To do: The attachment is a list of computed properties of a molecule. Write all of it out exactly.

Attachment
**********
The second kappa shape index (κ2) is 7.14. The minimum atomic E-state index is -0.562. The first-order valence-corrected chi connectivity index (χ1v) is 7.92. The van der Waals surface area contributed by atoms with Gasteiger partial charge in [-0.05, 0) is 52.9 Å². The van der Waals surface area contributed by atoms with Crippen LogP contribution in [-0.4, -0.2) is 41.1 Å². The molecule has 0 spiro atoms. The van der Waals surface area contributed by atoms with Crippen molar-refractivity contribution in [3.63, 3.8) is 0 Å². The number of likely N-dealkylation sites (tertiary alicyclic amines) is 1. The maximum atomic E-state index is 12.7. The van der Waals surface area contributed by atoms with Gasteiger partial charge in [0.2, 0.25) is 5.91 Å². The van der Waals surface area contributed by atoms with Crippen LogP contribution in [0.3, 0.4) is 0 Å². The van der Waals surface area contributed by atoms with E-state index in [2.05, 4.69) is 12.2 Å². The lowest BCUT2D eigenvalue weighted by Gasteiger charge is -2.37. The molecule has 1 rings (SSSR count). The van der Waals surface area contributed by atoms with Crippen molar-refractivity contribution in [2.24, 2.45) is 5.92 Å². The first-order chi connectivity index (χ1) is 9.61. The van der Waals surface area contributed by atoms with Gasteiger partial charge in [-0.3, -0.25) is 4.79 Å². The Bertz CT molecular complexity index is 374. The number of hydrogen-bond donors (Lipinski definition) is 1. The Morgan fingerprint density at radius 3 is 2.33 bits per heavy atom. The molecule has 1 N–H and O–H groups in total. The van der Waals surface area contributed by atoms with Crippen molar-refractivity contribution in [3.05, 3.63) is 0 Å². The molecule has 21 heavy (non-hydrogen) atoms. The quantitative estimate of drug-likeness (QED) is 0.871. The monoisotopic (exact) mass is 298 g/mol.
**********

The second kappa shape index (κ2) is 7.14. The minimum atomic E-state index is -0.562. The first-order valence-corrected chi connectivity index (χ1v) is 7.92. The van der Waals surface area contributed by atoms with Gasteiger partial charge in [-0.05, 0) is 52.9 Å². The van der Waals surface area contributed by atoms with Crippen LogP contribution in [-0.4, -0.2) is 41.1 Å². The molecule has 0 spiro atoms. The van der Waals surface area contributed by atoms with Crippen molar-refractivity contribution in [3.63, 3.8) is 0 Å². The number of likely N-dealkylation sites (tertiary alicyclic amines) is 1. The maximum atomic E-state index is 12.7. The van der Waals surface area contributed by atoms with Gasteiger partial charge in [0.2, 0.25) is 5.91 Å². The van der Waals surface area contributed by atoms with Crippen LogP contribution in [0.3, 0.4) is 0 Å². The van der Waals surface area contributed by atoms with E-state index in [2.05, 4.69) is 12.2 Å². The lowest BCUT2D eigenvalue weighted by Gasteiger charge is -2.37. The molecule has 1 rings (SSSR count). The van der Waals surface area contributed by atoms with Crippen molar-refractivity contribution in [2.24, 2.45) is 5.92 Å². The first-order chi connectivity index (χ1) is 9.61. The van der Waals surface area contributed by atoms with Gasteiger partial charge in [-0.3, -0.25) is 4.79 Å². The Bertz CT molecular complexity index is 374. The number of hydrogen-bond donors (Lipinski definition) is 1. The Morgan fingerprint density at radius 3 is 2.33 bits per heavy atom. The molecule has 1 N–H and O–H groups in total. The van der Waals surface area contributed by atoms with Crippen molar-refractivity contribution in [3.05, 3.63) is 0 Å². The molecule has 21 heavy (non-hydrogen) atoms. The quantitative estimate of drug-likeness (QED) is 0.871. The monoisotopic (exact) mass is 298 g/mol.